Cape Fear Indians

Cape Fear Tribe: Named from Cape Fear, their native designation being unknown or indeed whether they were an independent tribe or a part of some other. Cape Fear Connections. No words of the language of the Cape Fear Indians have been preserved, but early references clearly associate them with the eastern Siouan tribes, and they may have been a part of the Waccamaw, since Waccamaw River heads close to Cape Fear. They would then have been connected with the Siouan linguistic family and probably with the southern Atlantic division of which Catawba is the typical member. Cape Fear Location. On Cape Fear River, as above stated. (See also South Carolina.) Cape Fear Villages. The only village mentioned by name is Necoes, about 20 miles from the mouth of Cape Fear River, probably in Brunswick County. In 1715 five villages were reported. Cape Fear History. While the Cape Fear Indians were probably met by several of the early voyagers, our first specific notice of them comes from the narratives of a New England colony planted on Cape Fear River in 1661. These settlers seized some of the Indian children and sent them away under pretense of instructing them in the ways of civilization and were themselves in consequence driven off. In 1663 a colony from Barbadoes settled here but soon left. In 1665 a third colony established itself at the mouth of Oldtown Creek in Brunswick County, on the south side of the river, on land bought from the Indians, but, though the latter were friendly, like the others this attempt at settlement was soon abandoned. They were visited by...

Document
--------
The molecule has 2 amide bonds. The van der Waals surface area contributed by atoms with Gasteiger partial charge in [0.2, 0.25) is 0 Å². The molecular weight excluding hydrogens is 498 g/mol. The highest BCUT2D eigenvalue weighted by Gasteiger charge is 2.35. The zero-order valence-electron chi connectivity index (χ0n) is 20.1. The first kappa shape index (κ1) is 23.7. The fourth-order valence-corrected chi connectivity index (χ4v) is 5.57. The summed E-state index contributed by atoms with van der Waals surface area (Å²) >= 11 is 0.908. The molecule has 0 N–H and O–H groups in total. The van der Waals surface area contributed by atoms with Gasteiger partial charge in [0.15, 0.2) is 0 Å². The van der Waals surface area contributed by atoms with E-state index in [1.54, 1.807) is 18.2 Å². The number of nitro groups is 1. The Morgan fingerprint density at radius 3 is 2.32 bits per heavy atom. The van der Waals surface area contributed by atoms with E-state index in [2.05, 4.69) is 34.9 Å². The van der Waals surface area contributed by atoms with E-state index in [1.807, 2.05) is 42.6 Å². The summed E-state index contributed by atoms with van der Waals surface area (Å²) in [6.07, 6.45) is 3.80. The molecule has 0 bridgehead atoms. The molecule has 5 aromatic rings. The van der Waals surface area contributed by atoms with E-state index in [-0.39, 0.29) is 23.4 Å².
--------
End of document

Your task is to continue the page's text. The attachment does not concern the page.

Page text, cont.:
Cheraw Indians

Cheraw Tribe: Significance unknown.  Also called: Ani’-Suwa’II, Cherokee name. Saraw, Suali, synonyms even more common than Cheraw. Xuala, Xualla, Spanish and Portuguese forms of the word, the x being intended for sh. Cheraw Connections. The Cheraw are classed on circumstantial grounds in the Siouan linguistic family though no words of their tongue have been preserved. Cheraw Location.-The earliest known location of the Cheraw appears to have been near the head of Saluda River in Pickens and Oconee Counties, S. C., whence they removed at an early date to the present Henderson, Polk, and Rutherford Counties. Cheraw Villages. The names given are always those of the tribe, though we have a “Lower Saura Town” and an “Upper Saura Town on a map dating from 1760. Cheraw History. Mooney (1928) has shown that the Cheraw are identical with the Xuala province which De Soto entered in 1540, remaining about 4 days. They were visited by Pardo at a later date, and almost a hundred years afterward Lederer (1912) heard of them in the same region. Before 1700 they left their old country and moved to the Dan River near the southern line of Virginia, where they seem to have had two distinct settlements about 30 miles apart. About the year 1710, on account of constant Iroquois attacks, they moved southeast and joined the Keyauwee. The colonists of North Carolina, being dissatisfied at the proximity of these and other tribes, Governor Eden declared war against the Cheraw, and applied to Virginia for assistance. This Governor Spotswood refused, as he believed the Carolinians were the aggressors, but the contest was prosecuted by the...